Voodoo Histories: The Role of the Conspiracy Theory in Shaping Modern History by David Aaronovitch
Riverhead, 400 pp., $26.95
No writer in the world knows better than David Aaronovitch how wearying it can be to follow the narration of a complex and patently implausible conspiracy theory. To research this book, he ingested tomes such as Chuck and Sam Giancana’s Double Cross, which recounts how Marilyn Monroe was killed by Mafia hit men “forcibly administering a Nembutal enema”; Ambrose Evans-Pritchard’s The Secret Life of Bill Clinton: The Unreported Stories, which argues that Clinton’s Arkansas was a “mini-Columbia within the United States, infested by narco-corruption”; and Webster G. Tarpley’s George Bush: The Unauthorized Biography, which predicted that the President’s clinical psychosis would be the defining issue of the 1992 election. A glance at Aaronovitch’s bibliography, if it doesn’t trigger pity, will inspire admiration for his fortitude and patience.
And he did it all for us – we readers who have always believed Marilyn Monroe died by suicide, Lee Harvey Oswald killed Kennedy, and Roosevelt wasn’t informed days before Pearl Harbor of the Japanese plot; who have accepted, more or less on faith, official versions of history. Aaronovitch writes of the “millions of men and women who have found themselves on the wrong side of a bar or dinner-party conversation that begins, ‘I’ll tell you the real reason…’ and have sat there, knowing it was all likely to be nonsense but rarely having the necessary arguments to hand.”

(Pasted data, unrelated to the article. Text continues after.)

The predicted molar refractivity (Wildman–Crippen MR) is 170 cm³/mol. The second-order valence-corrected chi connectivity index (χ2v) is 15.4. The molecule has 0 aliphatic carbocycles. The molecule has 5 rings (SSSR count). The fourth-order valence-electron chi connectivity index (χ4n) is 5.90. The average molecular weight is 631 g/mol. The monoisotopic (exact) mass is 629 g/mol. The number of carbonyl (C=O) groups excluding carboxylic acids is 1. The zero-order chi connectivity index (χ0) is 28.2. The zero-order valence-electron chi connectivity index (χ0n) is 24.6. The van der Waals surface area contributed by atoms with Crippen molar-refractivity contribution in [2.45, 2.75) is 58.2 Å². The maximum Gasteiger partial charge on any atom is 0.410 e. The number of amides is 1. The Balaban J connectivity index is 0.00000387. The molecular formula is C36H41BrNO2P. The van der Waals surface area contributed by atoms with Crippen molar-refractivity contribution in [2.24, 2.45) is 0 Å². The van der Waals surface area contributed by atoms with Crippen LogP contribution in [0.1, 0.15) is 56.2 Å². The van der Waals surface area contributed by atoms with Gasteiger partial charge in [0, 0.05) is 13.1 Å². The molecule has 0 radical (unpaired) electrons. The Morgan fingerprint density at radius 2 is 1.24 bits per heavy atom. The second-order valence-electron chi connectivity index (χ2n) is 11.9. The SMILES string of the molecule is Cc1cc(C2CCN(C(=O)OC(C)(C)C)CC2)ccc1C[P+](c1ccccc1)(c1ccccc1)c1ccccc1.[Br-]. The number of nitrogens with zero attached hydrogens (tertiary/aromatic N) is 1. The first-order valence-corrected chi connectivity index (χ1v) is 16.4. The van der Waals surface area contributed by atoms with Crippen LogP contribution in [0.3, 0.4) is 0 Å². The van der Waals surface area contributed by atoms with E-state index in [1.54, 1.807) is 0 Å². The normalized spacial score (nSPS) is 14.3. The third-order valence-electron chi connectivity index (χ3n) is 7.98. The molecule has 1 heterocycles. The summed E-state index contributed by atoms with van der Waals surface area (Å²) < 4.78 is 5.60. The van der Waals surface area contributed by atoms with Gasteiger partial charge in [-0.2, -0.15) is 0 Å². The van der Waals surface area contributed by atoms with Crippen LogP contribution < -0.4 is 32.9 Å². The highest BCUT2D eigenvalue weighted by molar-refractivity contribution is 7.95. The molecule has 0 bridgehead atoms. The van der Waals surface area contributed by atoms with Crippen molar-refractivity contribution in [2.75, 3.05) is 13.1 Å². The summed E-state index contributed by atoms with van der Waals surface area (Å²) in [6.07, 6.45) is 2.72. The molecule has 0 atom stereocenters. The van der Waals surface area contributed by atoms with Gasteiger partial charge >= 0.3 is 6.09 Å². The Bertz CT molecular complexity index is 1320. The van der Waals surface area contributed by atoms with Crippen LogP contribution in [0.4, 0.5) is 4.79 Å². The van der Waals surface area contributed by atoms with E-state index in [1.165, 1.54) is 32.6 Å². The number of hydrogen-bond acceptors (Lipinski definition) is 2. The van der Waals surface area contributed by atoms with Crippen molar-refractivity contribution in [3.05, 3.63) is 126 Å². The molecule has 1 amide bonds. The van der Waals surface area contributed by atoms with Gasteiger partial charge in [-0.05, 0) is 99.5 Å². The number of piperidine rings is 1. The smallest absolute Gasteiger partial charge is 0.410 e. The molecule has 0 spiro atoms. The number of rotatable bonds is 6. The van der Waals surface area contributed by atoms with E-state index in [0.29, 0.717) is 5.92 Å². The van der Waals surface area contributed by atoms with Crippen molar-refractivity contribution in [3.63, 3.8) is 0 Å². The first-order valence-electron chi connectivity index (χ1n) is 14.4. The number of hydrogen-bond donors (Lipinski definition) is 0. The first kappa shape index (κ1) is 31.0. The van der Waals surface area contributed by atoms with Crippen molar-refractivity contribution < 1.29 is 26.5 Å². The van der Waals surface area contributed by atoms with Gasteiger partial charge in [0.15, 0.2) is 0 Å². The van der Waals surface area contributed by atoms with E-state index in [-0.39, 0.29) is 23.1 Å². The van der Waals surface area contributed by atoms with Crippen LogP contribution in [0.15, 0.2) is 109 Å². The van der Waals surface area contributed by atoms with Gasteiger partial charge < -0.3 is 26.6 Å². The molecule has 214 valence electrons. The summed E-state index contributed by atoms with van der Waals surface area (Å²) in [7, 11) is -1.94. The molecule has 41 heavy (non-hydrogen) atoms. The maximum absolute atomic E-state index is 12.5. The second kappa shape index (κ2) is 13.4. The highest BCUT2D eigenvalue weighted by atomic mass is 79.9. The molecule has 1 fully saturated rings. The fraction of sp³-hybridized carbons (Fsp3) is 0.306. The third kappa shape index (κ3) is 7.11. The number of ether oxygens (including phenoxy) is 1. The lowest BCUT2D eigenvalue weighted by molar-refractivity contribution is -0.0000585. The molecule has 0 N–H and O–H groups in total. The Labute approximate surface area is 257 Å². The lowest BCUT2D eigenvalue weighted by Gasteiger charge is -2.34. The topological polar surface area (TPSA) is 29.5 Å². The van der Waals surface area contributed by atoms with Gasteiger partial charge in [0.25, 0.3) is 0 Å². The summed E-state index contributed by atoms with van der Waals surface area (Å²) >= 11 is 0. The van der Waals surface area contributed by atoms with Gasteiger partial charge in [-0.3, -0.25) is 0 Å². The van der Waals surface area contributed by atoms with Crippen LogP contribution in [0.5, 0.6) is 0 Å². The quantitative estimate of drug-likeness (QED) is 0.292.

Some readers may indeed use Voodoo Histories as a reference on conspiracy theories, from the Protocols of the Elders of Zion, the infamous text of “speeches” purported to prove a Jewish plot to rule the world to the anti-Obama “Birthers,” but in its attempt to be all-encompassing, the book is hobbled, and will likely reproduce in many people some of the frustration and fatigue Aaronovitch must have experienced during his years of excruciating background reading.
He crowds most chapters with more swift outlines of conspiracy theories and capsule biographies of the people who concoct them than most readers will be able to stomach. Chapter six, which traces the fraudulent genealogy of Dan Brown’s The Da Vinci Code, is typically packed. Toward the end of the chapter, Aaronovitch squeezes in a section, subtitled “A Brief History of Pseudo-Scholars,” that summarizes the ideas of Erich von Daniken, a Swiss hotelier whose 1967 best-selling Chariots of the Gods asserts that aliens who rode motorbikes once inhabited Easter Island and Chiapas, and Immanuel Velikovsky, who purported that the Mosaic Plagues described in the Book of Exodus were caused by the planet Venus’ near contact with Earth. This all comes on the heels of profiles of the “mellifluous” Henry Lincoln, one of the writers of The Holy Blood and the Holy Grail (a book Brown was accused of plagiarizing), Pierre Plantard, the “dotty” schemer who arranged for the forging of parchments detailing a secret society of blood descendants of Jesus, and many other charlatans upon whose shoulders Brown’s fortunes rest.